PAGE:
The images have become so familiar that the words "Abu Ghraib" conjure visions of moments harrowing, disturbing and violent -- but lacking context.
And they have left many questions unanswered. How did the man with the wires get there? Why is the soldier holding the man by a leash? Are the pictures staged?
Now, with sworn statements obtained by The Washington Post, in which both the soldiers charged in the abuse and the alleged victims have told investigators their views of what happened, the stories behind the photographs have begun to take shape.
Pfc. Lynndie England had a chance to explain why she was standing in a prison hallway, holding a naked man on a leash. She said another widely reproduced photograph of a fellow soldier threatening to hit a detainee was a ruse. He never did follow through, she said. Spec. Jeremy Sivits, however, described how soldiers did in fact punch detainees, even knocking one unconscious.
There are also the detainees' versions. One prisoner, who tells investigators he was among those forced to lie in a pile of naked men -- a formation captured in one of the first Abu Ghraib photos to be released -- said the guards "treated us like animals, not humans. . . . No one showed us mercy."
Then, finally, there is a voice for the man seen worldwide with arms outstretched and wires attached to his body.
In sparse, pained language, he described standing there wearing nothing but a hood and a blanket as a soldier put "electrical wires on my fingers and toes and on my penis."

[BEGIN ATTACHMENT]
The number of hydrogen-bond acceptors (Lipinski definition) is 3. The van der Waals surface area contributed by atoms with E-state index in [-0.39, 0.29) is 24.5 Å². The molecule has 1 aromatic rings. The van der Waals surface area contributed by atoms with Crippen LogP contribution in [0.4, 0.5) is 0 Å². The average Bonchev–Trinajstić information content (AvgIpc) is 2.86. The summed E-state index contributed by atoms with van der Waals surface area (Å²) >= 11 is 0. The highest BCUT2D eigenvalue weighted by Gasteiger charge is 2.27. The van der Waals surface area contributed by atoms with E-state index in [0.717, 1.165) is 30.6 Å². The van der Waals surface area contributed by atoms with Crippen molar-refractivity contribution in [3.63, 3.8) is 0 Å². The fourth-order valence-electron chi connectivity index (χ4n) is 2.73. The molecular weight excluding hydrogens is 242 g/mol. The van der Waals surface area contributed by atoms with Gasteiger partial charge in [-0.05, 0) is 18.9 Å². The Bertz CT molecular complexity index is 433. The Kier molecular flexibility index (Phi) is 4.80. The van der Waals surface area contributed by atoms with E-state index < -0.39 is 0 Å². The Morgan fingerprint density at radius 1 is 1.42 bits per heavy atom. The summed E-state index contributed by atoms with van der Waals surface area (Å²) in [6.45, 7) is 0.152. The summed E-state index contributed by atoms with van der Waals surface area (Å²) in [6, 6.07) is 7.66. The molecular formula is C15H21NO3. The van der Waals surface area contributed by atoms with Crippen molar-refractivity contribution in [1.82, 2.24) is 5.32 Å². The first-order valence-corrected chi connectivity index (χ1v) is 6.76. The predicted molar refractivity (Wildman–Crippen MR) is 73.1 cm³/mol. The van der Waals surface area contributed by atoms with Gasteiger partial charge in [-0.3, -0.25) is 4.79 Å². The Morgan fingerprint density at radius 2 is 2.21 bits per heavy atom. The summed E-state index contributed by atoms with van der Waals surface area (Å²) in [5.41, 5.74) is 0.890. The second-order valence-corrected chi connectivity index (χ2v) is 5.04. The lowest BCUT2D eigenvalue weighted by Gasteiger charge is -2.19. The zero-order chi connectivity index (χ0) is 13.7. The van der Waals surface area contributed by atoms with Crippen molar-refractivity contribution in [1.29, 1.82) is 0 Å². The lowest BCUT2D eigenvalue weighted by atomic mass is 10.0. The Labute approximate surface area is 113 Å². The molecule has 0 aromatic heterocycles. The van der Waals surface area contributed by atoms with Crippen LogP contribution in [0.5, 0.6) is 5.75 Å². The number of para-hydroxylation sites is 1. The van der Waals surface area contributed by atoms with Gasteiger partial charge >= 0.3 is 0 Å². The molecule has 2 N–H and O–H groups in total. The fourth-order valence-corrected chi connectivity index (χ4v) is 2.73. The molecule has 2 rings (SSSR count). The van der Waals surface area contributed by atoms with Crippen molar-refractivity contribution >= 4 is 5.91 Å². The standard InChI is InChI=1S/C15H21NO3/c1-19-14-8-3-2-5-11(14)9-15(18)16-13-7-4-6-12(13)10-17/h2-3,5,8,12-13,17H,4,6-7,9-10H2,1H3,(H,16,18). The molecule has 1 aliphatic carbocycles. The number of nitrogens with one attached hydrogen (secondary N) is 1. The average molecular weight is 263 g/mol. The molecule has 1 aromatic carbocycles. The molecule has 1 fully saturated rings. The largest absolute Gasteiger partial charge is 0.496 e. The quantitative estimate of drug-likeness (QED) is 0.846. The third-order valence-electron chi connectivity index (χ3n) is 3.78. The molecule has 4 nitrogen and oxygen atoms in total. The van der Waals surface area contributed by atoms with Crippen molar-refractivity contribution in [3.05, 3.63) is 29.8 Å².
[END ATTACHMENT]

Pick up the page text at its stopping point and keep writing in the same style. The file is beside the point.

He heard someone say, "Which switch is on for electricity?"
Then, through his hood, he saw a flash of light and knew someone just took his picture.
A soldier, Spec. Sabrina Harman, gave investigators another perspective. The man attached to the wires was nicknamed Gilligan, she said. "He was just standing on the box with the sandbag over his head for about an hour. I put the wires on his hands. I do not recall how. I was joking with him and told him if he fell off he would get electrocuted."
The soldiers displayed a broad range of emotions while discussing the abuse captured in the photographs. At times, they delighted in what was being done to the prisoners, likening them to pranks. Other soldiers participated reluctantly, they said, posing in the pictures at the direction of others.
Sgt. Javal S. Davis said he questioned the morality of what was happening. Others said they were surprised at the sudden bursts of violence that were unleashed on the prisoners. They were contrite about not doing more to stop it.
The prisoners expressed an amalgam of humiliation and horror as they described being photographed as part of a human pyramid, being forced to masturbate or standing in uncomfortable positions handcuffed to a cell door.
One told of being stripped and forced into the pile. He said he was handcuffed to a bed, and that a soldier punched "us in the stomach and hit us on the head and face. . . . When I see him, I'm scared to death."
But he seemed to know that, coming from a prisoner, his words would be viewed with skepticism. And so he told the investigators another thing, something that would confirm everything he had described: The soldier who abused him took pictures, he said, and they are out there somewhere.
Find the pictures, he said, "and you will find everything I said was true."